View from the Porch: Your AL Central Division Champion Cleveland Indians

The #IndiansTwitter world was abuzz yesterday because Fangraphs had the Indians as the best team in the American League from Friday night through the end of the season with a .539 win percentage. Cynics will scoff at this prediction because a .539 win percentage over the final 125 games is only 62 more wins, which would put the Indians at 84-78, which is probably not enough to get into the playoffs. Fangraphs, however, has their playoff odds at 44 percent and 23 percent to win the division.

I, however, am going to paint an even prettier picture in this week’s View from the Porch. The Cleveland Indians are going to win the American League Central. The Indians entered play on Friday night at 22-25, after a disastrous 14-23 start that left them 9.5 games back in the AL Central standings.  Things turned around with an 8-2 run that knocked three games off of the deficit in the Central.

The nice thing about this somewhat bold prediction is that I can back it with lots of evidence (all stats through 5/28). Let’s start with the Indians and then explain why the teams ahead of the Indians are not going to be able to maintain their current pace. In looking at the Indians, the first thing that jumps off the page is that their starting rotation is elite. Even with a collection of terrible outings from the fifth starter, the Indians rotation leads the league in K/9 (by a lot), xFIP, SIERA, ERA-FIP, and K%. They are third in FIP and third in K/BB. The high ERA is due to the team’s terrible defense, which has yielded a .337 BABIP against. That’s the worst mark in the league by .008 over the Nationals and .021 over the next closest AL team, the Yankees.

To take it another step further, the Indians rotation is second in chase rate (hitters swinging at balls), first in swinging strike rate, and has the second-best mark in percentage of swings and misses on pitches inside the strike zone. This is with TJ House, Zach McAllister, Shaun Marcum, and Bruce Chen combining for nine starts. Depending on what version of TJ House comes back sometime in June, the Indians rotation could have five above average starters, just like we expected.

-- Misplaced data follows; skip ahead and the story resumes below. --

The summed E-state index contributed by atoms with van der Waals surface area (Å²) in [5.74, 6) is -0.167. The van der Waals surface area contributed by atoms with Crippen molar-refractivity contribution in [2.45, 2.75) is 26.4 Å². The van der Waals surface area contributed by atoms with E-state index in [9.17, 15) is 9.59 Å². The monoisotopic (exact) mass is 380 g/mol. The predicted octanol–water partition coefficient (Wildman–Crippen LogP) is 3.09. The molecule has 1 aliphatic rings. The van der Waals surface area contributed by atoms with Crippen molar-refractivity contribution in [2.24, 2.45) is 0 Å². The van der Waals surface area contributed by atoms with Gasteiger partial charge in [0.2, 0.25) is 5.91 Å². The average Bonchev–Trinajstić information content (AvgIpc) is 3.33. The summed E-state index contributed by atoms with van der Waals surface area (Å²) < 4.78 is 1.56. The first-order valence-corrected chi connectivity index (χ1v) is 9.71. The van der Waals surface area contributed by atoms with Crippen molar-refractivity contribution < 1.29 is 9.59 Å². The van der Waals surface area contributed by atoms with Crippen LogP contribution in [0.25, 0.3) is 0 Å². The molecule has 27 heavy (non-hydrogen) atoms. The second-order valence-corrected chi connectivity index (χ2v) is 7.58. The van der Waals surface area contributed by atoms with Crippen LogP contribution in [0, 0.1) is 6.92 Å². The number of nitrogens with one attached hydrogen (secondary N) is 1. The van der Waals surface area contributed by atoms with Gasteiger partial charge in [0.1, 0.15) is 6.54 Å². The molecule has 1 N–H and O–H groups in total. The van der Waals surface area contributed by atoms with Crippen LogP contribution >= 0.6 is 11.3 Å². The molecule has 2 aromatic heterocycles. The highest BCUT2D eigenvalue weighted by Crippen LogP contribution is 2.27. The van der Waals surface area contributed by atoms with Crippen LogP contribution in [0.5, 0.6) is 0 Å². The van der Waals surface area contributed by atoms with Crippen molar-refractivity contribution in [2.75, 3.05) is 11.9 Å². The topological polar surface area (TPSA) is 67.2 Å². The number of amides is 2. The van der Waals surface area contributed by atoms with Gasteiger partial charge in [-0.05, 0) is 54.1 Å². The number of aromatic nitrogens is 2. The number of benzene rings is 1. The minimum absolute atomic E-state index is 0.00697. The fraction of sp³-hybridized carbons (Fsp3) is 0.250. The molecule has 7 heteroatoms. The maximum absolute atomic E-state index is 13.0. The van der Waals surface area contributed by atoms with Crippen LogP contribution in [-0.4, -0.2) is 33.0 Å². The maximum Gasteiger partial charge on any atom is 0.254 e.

What about the bullpen? The bullpen has been a mess, as we all know. There are a lot of reasons to take a glass half full approach. There aren’t a whole lot of negative stats that really stand out about the group. They are 12th in ERA and closer Cody Allen has a 5.85 ERA. Scott Atchison has been the worst pitcher out of the pen and he will be a DFA candidate shortly after he returns from his sprained ankle. Of course, the ankle could have truly been a problem. His home run rate should positively regress and he’s still not walking people. There’s hope for him.

Zach McAllister has been used in more high-leverage situations lately and that’s a benefit to the bullpen because it keeps Bryan Shaw out of them. Shaw has fought with command, presumably from overuse over the last two seasons, and has also had a velocity drop. Like Atchison, some positive regression should come from his home run rate. He’s a wild card, but the swinging strike rate hasn’t dropped a ton. There are reinforcements in Columbus in Shawn Armstrong and Kyle Crockett, who will be back up sometime this season.

Offensively, the Indians started slow, but have come on strong. Entering play on Friday, the Indians ranked sixth in wOBA and have finally gotten their team slugging percentage up over .400. The concern for the offense will be what happens when Jason Kipnis cools off, but Carlos Santana and Michael Brantley have traded slumps in recent weeks and Yan Gomes is still shaking off the rust in his return. The Indians have the highest walk rate in the league and tied for the third-lowest strikeout rate in the league.

Fangraphs has a stat called BsR, which is essentially baserunning runs above average. Would you be shocked to find out that the Indians are second in that metric? It is a statistic that encapsulates all baserunning situations, from the obvious stolen bases and caught stealings, to taking extra bases on hits, to staying out of double plays. Only the Blue Jays rank higher. The Astros, who have 15 more stolen bases than the Indians, are third.